2 ways to bank on Canada
These Canadian financial firms have strong balance sheets and solid growth prospects.
I've long been a fan of Canadian banks for their solid balance sheets and conservative operations. We rea adding to our positions in Canadian Imperial Bank of Commerce (CM) and the Toronto-Dominion Bank (TD).
Both are making higher highs and higher lows on their long-term charts. Profitability is increasing modestly along with Canada's GDP, and their dividends, already better than American banks, have the fuel to grow. I expect these trends to continue.
Canadian Imperial Bank of Commerce is based in Toronto and provides various financial products and services to individuals, as well as small business, commercial, corporate, and institutional clients in Canada and internationally.
It's one of the top four banks in Canada and, like the others, has very little in common with big U.S. money center banks, having avoided the great majority of their pitfalls.
The shares have more than tripled in the last ten years and recently hit a new all-time high. The quarterly dividend yields 4.6% and varies less than most foreign stocks.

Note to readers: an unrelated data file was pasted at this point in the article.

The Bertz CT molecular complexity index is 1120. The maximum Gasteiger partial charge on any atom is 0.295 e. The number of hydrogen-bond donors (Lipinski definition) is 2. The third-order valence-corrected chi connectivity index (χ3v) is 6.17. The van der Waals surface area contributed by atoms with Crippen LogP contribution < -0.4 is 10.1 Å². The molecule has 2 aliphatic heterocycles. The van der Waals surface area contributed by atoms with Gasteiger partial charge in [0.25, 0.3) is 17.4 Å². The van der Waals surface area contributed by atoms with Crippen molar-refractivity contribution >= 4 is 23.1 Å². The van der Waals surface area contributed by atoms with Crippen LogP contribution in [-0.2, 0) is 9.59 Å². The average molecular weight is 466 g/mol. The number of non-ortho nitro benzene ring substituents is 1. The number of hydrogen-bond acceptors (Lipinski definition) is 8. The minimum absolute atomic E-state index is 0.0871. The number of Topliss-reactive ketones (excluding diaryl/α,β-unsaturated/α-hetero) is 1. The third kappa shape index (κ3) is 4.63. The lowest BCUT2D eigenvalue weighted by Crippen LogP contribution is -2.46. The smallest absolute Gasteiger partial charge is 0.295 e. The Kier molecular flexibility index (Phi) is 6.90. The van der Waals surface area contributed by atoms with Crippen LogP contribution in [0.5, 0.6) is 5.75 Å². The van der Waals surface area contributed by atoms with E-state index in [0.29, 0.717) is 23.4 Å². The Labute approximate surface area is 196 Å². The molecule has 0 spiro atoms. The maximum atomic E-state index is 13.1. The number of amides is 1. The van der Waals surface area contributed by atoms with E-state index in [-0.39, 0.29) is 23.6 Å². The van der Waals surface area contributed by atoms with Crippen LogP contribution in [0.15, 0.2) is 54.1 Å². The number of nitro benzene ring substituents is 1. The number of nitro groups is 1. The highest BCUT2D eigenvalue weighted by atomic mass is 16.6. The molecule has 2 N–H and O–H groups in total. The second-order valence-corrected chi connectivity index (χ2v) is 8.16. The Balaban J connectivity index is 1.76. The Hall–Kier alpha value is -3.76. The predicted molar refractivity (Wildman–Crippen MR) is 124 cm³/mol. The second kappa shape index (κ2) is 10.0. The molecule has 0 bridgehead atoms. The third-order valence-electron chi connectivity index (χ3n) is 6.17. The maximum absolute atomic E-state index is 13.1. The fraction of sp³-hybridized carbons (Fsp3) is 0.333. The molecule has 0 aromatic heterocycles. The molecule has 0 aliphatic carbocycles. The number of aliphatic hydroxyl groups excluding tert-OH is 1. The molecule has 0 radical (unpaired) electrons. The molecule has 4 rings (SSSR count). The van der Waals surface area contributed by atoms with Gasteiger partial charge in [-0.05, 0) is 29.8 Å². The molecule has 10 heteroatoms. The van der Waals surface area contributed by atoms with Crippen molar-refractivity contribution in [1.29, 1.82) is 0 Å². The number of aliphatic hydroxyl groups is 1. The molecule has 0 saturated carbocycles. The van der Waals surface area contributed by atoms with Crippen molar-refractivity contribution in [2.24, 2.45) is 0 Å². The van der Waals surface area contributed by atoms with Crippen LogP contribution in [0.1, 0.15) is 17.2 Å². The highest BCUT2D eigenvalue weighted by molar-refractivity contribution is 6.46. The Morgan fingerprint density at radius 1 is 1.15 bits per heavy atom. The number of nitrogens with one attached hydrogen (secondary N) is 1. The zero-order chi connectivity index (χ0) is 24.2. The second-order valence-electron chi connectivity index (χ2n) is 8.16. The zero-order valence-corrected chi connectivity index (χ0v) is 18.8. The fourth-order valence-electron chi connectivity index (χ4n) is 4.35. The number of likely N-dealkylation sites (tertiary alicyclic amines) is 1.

Yield growth has averaged 6.7% per year for the last five years. The shares trade for less than 11-times trailing earnings.
Last month the company reported that fourth quarter earnings per share were up 12.8% at $2.02. Excluding "items" the rise was 14.6%. Full-year earnings were up 6.6% to $8.07 a share after reasonable adjustments. Operating cash flow was four times higher than income, which is always a big plus.
Given the challenging economic and interest rate environment, these are excellent results, and the stronger fourth quarter numbers suggest things might improve further in 2013, although the environment will remain challenging.
The Toronto-Dominion Bank provides financial and banking products and services to personal and small business customers in North America and internationally. It is well capitalized and well operated.
The stock has more than quadrupled in the last 10 years and shows no sign of slowing. It recently hit a new all-time high. Earnings are consistent and the stock pays a nice dividend, yielding 3.5% at its current price and payout.
Fourth quarter GAAP earnings per share were $1.66 versus $1.68 last year, while adjusted earnings of $1.83 were 5% higher than the comparable quarter. Full year earnings per share were $6.86 according to GAAP, up 5%, and adjusted earnings were $7.42 per share, up 8%. The shares trade for about 12-times trailing earnings.
Tier 1 Capital according to Basel lll was a very healthy 8.2%. Return on equity was 16.3%, comfortably above the 15% threshold that Warren Buffett considers the measure of an excellent company.
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John Stumpf acknowledges that growth has been slow, but he says he's still optimistic.
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